It’s unusual to get sent DJ-mixed compilation albums here. Focussing on art music, experimental sound and the more thoughtful and esoteric sides of noise normally means a purist approach to the integrity of the work, so an 18-track mix of different artist’s work blended together into one 74-minute mix is something of a novelty. But, like some of the best mixed compilation albums of the past, the result, compiled by Momoko Goto a.k.a. Powder, is a utterly coherent sonic journey that definitely stands up as a worthy piece of art in its own right.
Predominantly this is feather-light electronic house music, that borders variously on chill-out, semi-ambient and lounge but carefully so, and without ever delving into corny territory.
The opening tracks are especially mellow, bordering on full ambient, with elements that bring back strong and pleasant memories of the 90’s, both in tone and sonic quality. This is bookended well with the latter sections too, with the smooth leisurely hum of Lord Of The Isles’ “Your Smile” taking it down multiple notches, before a quite 80’s-ish finale in Cos/Mes’s “Forever”.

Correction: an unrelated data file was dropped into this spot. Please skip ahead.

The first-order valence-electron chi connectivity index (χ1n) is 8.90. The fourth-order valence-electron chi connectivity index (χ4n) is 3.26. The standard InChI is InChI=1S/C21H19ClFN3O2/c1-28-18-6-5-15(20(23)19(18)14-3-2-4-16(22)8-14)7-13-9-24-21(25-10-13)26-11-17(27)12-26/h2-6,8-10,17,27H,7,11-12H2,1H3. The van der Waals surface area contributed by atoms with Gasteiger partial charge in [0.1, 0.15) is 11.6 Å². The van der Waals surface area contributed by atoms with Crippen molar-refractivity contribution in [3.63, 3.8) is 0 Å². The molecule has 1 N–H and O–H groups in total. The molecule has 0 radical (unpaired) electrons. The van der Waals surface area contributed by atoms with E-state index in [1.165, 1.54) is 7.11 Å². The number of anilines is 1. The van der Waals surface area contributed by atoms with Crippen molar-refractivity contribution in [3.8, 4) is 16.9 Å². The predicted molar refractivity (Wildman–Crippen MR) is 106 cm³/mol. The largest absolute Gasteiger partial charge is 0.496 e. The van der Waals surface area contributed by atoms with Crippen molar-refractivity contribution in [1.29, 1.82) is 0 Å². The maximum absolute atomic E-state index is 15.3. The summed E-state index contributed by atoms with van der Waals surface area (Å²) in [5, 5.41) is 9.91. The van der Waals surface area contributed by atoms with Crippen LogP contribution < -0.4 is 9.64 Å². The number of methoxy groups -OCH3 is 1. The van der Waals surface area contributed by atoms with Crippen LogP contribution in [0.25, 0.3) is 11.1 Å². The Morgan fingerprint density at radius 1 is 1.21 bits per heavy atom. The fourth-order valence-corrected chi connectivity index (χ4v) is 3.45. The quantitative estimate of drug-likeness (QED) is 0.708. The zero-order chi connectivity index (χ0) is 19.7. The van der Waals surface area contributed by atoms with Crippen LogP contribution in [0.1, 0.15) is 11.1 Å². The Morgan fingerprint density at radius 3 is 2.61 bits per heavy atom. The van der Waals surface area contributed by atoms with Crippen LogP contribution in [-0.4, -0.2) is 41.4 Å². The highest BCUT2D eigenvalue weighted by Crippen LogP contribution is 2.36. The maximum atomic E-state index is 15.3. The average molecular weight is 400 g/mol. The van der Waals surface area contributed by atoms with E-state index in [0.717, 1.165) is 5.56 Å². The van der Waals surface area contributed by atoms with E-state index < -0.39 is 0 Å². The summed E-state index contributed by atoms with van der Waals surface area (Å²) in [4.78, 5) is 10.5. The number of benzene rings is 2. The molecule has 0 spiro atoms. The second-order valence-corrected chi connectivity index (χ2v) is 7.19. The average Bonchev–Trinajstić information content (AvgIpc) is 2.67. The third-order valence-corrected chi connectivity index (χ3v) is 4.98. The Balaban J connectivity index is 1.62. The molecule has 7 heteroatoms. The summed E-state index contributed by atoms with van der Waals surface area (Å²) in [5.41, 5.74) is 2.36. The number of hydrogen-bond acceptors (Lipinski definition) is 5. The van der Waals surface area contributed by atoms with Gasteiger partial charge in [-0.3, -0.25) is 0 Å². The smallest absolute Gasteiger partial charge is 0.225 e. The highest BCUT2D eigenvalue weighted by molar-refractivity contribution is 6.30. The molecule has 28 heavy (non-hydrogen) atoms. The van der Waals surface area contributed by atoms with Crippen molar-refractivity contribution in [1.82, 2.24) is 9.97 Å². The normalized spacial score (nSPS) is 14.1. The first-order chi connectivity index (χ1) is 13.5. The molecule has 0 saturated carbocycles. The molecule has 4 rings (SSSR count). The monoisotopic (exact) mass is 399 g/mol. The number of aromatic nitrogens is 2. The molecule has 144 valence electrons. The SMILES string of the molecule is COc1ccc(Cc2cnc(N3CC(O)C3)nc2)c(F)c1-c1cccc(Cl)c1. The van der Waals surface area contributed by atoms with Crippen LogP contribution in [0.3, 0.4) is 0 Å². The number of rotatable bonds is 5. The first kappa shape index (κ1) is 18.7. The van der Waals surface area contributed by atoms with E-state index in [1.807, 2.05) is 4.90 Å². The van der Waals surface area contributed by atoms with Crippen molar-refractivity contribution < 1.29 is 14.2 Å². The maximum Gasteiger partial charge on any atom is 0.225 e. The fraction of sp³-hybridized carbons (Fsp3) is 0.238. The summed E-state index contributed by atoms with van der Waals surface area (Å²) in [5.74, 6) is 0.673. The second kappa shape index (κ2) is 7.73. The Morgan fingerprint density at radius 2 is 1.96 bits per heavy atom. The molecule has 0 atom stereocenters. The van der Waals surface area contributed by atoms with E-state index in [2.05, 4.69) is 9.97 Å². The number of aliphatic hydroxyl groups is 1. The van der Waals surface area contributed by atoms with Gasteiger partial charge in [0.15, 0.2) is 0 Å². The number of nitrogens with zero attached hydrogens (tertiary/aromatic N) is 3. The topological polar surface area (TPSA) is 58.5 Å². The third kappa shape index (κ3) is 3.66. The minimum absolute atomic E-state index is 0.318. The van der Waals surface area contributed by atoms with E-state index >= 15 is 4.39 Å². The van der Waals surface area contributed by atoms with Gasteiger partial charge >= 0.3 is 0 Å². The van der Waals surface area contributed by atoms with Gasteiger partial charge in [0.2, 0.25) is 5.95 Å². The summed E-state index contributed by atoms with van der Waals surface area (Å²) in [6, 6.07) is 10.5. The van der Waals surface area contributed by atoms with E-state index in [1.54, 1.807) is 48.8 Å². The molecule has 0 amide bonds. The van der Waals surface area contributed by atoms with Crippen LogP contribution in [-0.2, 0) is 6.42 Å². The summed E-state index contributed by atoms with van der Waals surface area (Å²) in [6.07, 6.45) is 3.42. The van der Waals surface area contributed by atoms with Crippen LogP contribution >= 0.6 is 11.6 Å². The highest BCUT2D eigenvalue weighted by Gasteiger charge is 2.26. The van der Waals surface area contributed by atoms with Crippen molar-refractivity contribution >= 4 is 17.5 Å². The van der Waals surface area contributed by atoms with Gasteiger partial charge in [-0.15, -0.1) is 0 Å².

Inbetween those points, once it gets going, the remix of Daphne’s “When You Love Someone” epitomises the sunkissed dancing-on-the-beach vibe that dominates the central section. Vedagor’s “Untitled II” utilises the ubiquitous and overused ‘deep spoken word vocal talking about house music’ technique for engagement, a perhaps slightly unwelcome narrative interruption to what’s mostly a very smooth instrumental journey. A sense of bright optimism pervades, with Powder’s own track “Gift” and Vertigo Inc’s “The Water Margin” exuding unashamed feel-good vibes.
There are slightly quirkier moments here too, but nothing to shake you off your stride. Tiago’s “Roy Brooks” works around an infectious jazz loop. K-Line’s “Saxopetu” is a squelchy number with a bouncy acid bassline and a keyboard-choir-sound melody that borders on daft, with Jules Etienne’s “Cuban Omelette” is not as silly as its title suggests, with its decidedly retro light techno vibe.
It’s pitched in high artistic terms as an exploration of “the properties of time” and “genre, movement, schedule, and societal convention to rebel”, and while I’m not wholly convinced that its credentials would hold up to excessive scholarly scrutiny, nevertheless the bottom line is that this is a great mix. Relaxing, detailed, well-pitched and positive, it’s a release I’ll be returning to for pleasure for sure.